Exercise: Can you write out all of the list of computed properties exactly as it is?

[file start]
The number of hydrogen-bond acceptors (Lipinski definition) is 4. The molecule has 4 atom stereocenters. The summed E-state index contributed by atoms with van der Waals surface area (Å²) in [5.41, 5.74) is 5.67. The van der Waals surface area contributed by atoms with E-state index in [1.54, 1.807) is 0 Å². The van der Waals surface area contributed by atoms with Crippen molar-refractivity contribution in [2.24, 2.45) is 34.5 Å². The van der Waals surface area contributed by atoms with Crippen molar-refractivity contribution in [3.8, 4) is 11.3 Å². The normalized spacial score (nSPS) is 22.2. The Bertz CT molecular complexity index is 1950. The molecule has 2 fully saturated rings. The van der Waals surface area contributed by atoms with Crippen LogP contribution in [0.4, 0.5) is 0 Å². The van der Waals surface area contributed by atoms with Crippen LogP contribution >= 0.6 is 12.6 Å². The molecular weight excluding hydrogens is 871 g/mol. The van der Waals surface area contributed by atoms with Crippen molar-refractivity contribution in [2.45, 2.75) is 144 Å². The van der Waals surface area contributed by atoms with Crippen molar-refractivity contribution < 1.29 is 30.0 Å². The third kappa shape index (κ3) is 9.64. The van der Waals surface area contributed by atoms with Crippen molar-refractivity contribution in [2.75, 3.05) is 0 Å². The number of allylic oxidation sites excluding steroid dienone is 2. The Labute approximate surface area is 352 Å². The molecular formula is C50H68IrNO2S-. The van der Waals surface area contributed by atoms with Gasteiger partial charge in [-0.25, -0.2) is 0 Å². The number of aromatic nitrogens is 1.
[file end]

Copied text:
The number of hydrogen-bond acceptors (Lipinski definition) is 4. The molecule has 4 atom stereocenters. The summed E-state index contributed by atoms with van der Waals surface area (Å²) in [5.41, 5.74) is 5.67. The van der Waals surface area contributed by atoms with E-state index in [1.54, 1.807) is 0 Å². The van der Waals surface area contributed by atoms with Crippen molar-refractivity contribution in [2.24, 2.45) is 34.5 Å². The van der Waals surface area contributed by atoms with Crippen molar-refractivity contribution in [3.8, 4) is 11.3 Å². The normalized spacial score (nSPS) is 22.2. The Bertz CT molecular complexity index is 1950. The molecule has 2 fully saturated rings. The van der Waals surface area contributed by atoms with Crippen LogP contribution in [0.4, 0.5) is 0 Å². The van der Waals surface area contributed by atoms with Crippen LogP contribution >= 0.6 is 12.6 Å². The molecular weight excluding hydrogens is 871 g/mol. The van der Waals surface area contributed by atoms with Crippen molar-refractivity contribution in [2.45, 2.75) is 144 Å². The van der Waals surface area contributed by atoms with Crippen molar-refractivity contribution < 1.29 is 30.0 Å². The third kappa shape index (κ3) is 9.64. The van der Waals surface area contributed by atoms with Crippen molar-refractivity contribution in [2.75, 3.05) is 0 Å². The number of allylic oxidation sites excluding steroid dienone is 2. The Labute approximate surface area is 352 Å². The molecular formula is C50H68IrNO2S-. The van der Waals surface area contributed by atoms with Gasteiger partial charge in [-0.25, -0.2) is 0 Å². The number of aromatic nitrogens is 1.